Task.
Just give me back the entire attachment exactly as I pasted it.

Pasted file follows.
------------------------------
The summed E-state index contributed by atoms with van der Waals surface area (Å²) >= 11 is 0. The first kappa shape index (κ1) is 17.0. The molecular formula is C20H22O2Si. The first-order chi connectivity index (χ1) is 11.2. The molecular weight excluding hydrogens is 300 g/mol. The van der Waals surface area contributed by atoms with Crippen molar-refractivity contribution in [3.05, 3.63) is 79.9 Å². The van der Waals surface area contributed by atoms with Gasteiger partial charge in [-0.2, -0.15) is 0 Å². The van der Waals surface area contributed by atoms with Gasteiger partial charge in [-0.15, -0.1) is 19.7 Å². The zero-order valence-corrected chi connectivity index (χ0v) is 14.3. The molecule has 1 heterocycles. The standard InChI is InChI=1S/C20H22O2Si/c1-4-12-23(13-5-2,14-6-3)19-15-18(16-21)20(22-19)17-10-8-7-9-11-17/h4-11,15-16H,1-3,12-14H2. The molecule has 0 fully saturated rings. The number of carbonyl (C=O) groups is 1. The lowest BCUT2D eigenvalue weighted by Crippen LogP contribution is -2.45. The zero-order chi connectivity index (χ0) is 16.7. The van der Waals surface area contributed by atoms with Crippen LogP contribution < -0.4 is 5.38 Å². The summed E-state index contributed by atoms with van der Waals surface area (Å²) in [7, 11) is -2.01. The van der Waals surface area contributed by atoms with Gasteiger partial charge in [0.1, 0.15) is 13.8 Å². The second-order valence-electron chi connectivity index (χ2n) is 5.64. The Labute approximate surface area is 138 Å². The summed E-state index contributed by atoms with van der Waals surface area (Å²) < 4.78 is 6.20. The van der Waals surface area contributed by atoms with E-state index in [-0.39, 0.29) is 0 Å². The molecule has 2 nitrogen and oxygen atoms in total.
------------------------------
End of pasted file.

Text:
The summed E-state index contributed by atoms with van der Waals surface area (Å²) >= 11 is 0. The first kappa shape index (κ1) is 17.0. The molecular formula is C20H22O2Si. The first-order chi connectivity index (χ1) is 11.2. The molecular weight excluding hydrogens is 300 g/mol. The van der Waals surface area contributed by atoms with Crippen molar-refractivity contribution in [3.05, 3.63) is 79.9 Å². The van der Waals surface area contributed by atoms with Gasteiger partial charge in [-0.2, -0.15) is 0 Å². The van der Waals surface area contributed by atoms with Gasteiger partial charge in [-0.15, -0.1) is 19.7 Å². The zero-order valence-corrected chi connectivity index (χ0v) is 14.3. The molecule has 1 heterocycles. The standard InChI is InChI=1S/C20H22O2Si/c1-4-12-23(13-5-2,14-6-3)19-15-18(16-21)20(22-19)17-10-8-7-9-11-17/h4-11,15-16H,1-3,12-14H2. The molecule has 0 fully saturated rings. The number of carbonyl (C=O) groups is 1. The lowest BCUT2D eigenvalue weighted by Crippen LogP contribution is -2.45. The zero-order chi connectivity index (χ0) is 16.7. The van der Waals surface area contributed by atoms with Crippen LogP contribution < -0.4 is 5.38 Å². The summed E-state index contributed by atoms with van der Waals surface area (Å²) in [7, 11) is -2.01. The van der Waals surface area contributed by atoms with Gasteiger partial charge in [0.1, 0.15) is 13.8 Å². The second-order valence-electron chi connectivity index (χ2n) is 5.64. The Labute approximate surface area is 138 Å². The summed E-state index contributed by atoms with van der Waals surface area (Å²) < 4.78 is 6.20. The van der Waals surface area contributed by atoms with E-state index in [-0.39, 0.29) is 0 Å². The molecule has 2 nitrogen and oxygen atoms in total.